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Despite dents, gold to glitter

By Zheng Xin | China Daily | Updated: 2018-08-06 10:24
A saleswoman helps a customer try on a gold necklace at a jewelry store in Xuzhou, Jiangsu province. Gold prices may stay high due to economic uncertainty (which pushes investors to perceived safe havens) and jewelry demand, analysts said. [Photo by Yu Tian/for China Daily]

Jewelry demand, access to foreign resources may offset negatives in the second half

Gold's appeal as a safe haven seems to have dimmed recently, as gold prices have swung wildly this year due to dollar volatility and global geopolitical uncertainty, market insiders said.

Yellow metal prices are likely to remain buoyant in the second half of this year, given the continuing uncertainty over global economic growth and growing jewelry demand, said Zhu Yi, senior analyst of metals and mining at Bloomberg Intelligence.

"Gold prices may continue to fluctuate as the downside is supported by costs and the ongoing uncertainty over global economic growth, geopolitical troubles and inflationary pressures, while the upside is limited by modest supply growth and further (interest) rate hikes," she said.

According to China Gold Association data, international gold prices were at $1,302.70 per ounce at the beginning of this year. Prices fluctuated within a narrow range around $1,330 per ounce in the first four months, during which the peak was $1,366.05 per ounce.

Prices began to drop from the end of April under the pressure of China-US trade tensions and the growing strength of the US dollar. Gold closed the first half at $1,253.20 per ounce and further declined to $1,211.42 per ounce by July 19.

Amid this unsteady environment, China's overall gold consumption during the first half reached 541.22 metric tons, up a tad year-on-year, with the jewelry segment's consumption up by 6.37 percent year-on-year to 351.84 tons.

"Demand from jewelry, the largest consuming sector for gold, is improving, mainly from India and China," said Zhu. "Gold may yet retain its (long-term) safe haven asset status on global geopolitical and macroeconomic challenges."

According to Song Xin, head of the China Gold Association, the continuous increase in the consumption of gold jewelry is mainly because of growing demand among younger Chinese consumers for gold earrings, bracelets, necklaces, clothing and other kinds of jewelry.

"The rise of the new generation of consumers has led to changes in aesthetics, and their pattern of consumption is driving the gold jewelry market," he said.

China's gold consumption reached 1,089.07 tons in 2017, a year-on-year increase of 9.41 percent, with demand for gold jewelry, gold bars and industrial-use yellow metal surging, according to the association.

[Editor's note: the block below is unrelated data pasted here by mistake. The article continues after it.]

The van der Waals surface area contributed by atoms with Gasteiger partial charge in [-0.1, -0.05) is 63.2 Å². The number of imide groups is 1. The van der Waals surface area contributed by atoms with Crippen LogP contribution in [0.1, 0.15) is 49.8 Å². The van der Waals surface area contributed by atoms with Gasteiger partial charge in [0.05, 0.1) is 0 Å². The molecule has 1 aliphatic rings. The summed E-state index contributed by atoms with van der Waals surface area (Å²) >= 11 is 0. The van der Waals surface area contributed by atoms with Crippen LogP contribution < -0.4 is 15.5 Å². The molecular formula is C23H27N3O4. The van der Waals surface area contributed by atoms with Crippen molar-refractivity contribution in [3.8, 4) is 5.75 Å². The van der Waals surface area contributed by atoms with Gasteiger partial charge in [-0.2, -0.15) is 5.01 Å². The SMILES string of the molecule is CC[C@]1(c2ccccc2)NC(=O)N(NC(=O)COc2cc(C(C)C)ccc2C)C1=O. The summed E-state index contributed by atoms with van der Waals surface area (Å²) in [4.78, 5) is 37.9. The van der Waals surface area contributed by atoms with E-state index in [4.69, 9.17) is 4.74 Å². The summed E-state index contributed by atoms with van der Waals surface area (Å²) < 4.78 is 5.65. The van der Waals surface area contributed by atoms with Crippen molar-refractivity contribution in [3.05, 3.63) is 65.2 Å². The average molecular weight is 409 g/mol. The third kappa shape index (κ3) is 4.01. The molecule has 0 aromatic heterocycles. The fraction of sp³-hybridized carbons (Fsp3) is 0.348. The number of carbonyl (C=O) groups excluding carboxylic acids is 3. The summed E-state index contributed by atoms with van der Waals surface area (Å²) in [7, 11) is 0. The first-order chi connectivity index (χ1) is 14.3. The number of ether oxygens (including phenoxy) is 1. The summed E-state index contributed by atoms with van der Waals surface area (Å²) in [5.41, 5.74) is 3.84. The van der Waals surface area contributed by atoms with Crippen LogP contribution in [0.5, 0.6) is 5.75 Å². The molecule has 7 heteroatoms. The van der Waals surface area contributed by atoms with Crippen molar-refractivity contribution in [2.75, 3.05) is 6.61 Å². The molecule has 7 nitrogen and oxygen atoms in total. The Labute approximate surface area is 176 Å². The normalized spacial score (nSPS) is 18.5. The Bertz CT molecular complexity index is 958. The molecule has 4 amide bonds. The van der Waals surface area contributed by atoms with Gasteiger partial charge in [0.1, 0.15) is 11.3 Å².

Demand for gold is expected to continue to rise on the back of growth in high-end consumption and demand from second- and third-tier cities, it said.

According to Song, Chinese companies have invested over $4 billion in overseas markets during the past few years, accessing gold resources of more than 1,500 tons and producing 35 tons in overseas destinations by the end of 2017.

Some 408,700 tons of gold material worth $573.4 million was imported from the countries and regions participating in the Belt and Road Initiative last year, 48 percent of China's total imports and 34 percent of the total value of imports.

Considering that markets like China and India have long prized gold for its financial and cultural value, analysts believe deepening regard for traditions and increasing prosperity will continue to boost demand for the yellow metal.

John Reade, chief market strategist and head of research at the World Gold Council, said maturing economies including China and India will see changing jewelry purchase patterns with sales to younger generations being the biggest challenge.

While uncertainty, market downturns and crises of various kinds will keep investment demand buoyant, the outlook for demand looks positive and will benefit from emerging market growth, he said.

"Technology demand will benefit from a more connected economy. Investment demand will ebb and flow."

Gold will remain an integral part of the economy in 2018, he said.

China Gold Association data showed the country has become the world's top gold producer for the 11th consecutive year since it surpassed South Africa in 2007.

Zhao Xuezhu contributed to the story.

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